The Role of ELf5 in Mouse Trophoblast Stem Cells
Redgate, E. L. (2010). The Role of ELf5 in Mouse Trophoblast Stem Cells (Thesis, Master of Science (MSc)). The University of Waikato, Hamilton, New Zealand. Retrieved from http://hdl.handle.net/10289/4392
Permanent Research Commons link: http://hdl.handle.net/10289/4392
Elf5 is a DNA transcription factor that has been identified as being involved in placentation of the early embryo. Elf5 is expressed in the extra embryonic ectoderm (ExE), a lineage that contributes to the placenta of the embryo. Pluripotent trophoblast stem (TS) cells can be derived from the ExE and can be cultured in vitro. Such cells can contribute to all the placental lineages when injected back into an embryo. Elf5 homozygous mutant embryos do not possess an ExE and trophoblast stem cells cannot be derived and the mutation is therefore embryonic lethal. When Elf5 is knocked out, the TS cells in the ExE are thought to differentiate into EPC/giant cells leading to the absence of the ExE. In previous experiments in this laboratory, potential Elf5 targets were identified by RNA interference in mouse trophoblast stem cells followed by global gene expression analysis using an Affymetrix array. In the present experiments these results have now been confirmed by siRNA induced knockdown of Elf5 in TS cells followed by quantitative real time PCR of potential target genes. Most of the target genes that were affected by Elf5 knockdown were changed in the same way by growth factor removal and therefore stem cell differentiation. This suggested that Elf5 usually acts to maintain the TS cells in a stem cell fate. As Elf5 is expressed in the ExE, whole mount In situ hybridisation was used to determine if the genes showed the correct spatial and temporal patterning to be in vivo relevant Elf5 targets. The targets that were down regulated upon Elf5 knockdown (and therefore positively regulated by Elf5) were expressed in the ExE as expected. Genes that were up-regulated upon Elf5 knockdown (and therefore usually repressed by Elf5) were expressed in the differentiated ectoplacental cone or giant cells. . Preliminary work was also carried out for the over-expression of Elf5 by a tamoxifen inducible Elf5. TS cells were stably transfected with a plasmid containing Elf5 fused to a tamoxifen inducible ERT2 receptor and a VP16 transcriptional activation domain to turn Elf5 into a potent activator, and were analysed for target gene expression. Preliminary data showed that Elf5 is involved in a complex transcriptional network of events as the genes did not behave as expected when Elf5 was turned into an activator. The effect of Elf5 knockdown on TS cells has been studied closely in terms of morphology, proliferation, changes in DNA content and apoptosis. The knockdown of Elf5 caused an increase in the number of differentiated cells (as shown by changes in morphology and DNA content). This further supported the knockdown and in situ data. There was no change in proliferation or apoptosis. These experiments which demonstrate which genes are regulated by Elf5 and the changes to TS cellular characteristics when Elf5 is knocked down, support the proposal that Elf5 acts as a trophoblast stem cell maintenance factor of the extraembryonic ectoderm of the mouse.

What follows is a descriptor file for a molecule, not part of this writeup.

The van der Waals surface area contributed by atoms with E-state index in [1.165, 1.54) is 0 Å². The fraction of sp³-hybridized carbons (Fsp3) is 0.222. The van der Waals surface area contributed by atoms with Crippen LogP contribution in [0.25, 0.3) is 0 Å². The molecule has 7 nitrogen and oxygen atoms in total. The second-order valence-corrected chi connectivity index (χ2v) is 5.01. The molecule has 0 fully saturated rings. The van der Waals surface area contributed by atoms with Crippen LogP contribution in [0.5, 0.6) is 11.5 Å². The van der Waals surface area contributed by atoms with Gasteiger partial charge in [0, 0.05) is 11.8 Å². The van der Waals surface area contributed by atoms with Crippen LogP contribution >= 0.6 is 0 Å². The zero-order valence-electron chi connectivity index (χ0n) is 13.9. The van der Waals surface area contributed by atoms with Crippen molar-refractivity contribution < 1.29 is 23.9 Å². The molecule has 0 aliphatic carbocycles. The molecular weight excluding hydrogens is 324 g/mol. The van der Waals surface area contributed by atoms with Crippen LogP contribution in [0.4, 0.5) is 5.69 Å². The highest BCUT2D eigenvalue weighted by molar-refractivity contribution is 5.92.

The University of Waikato
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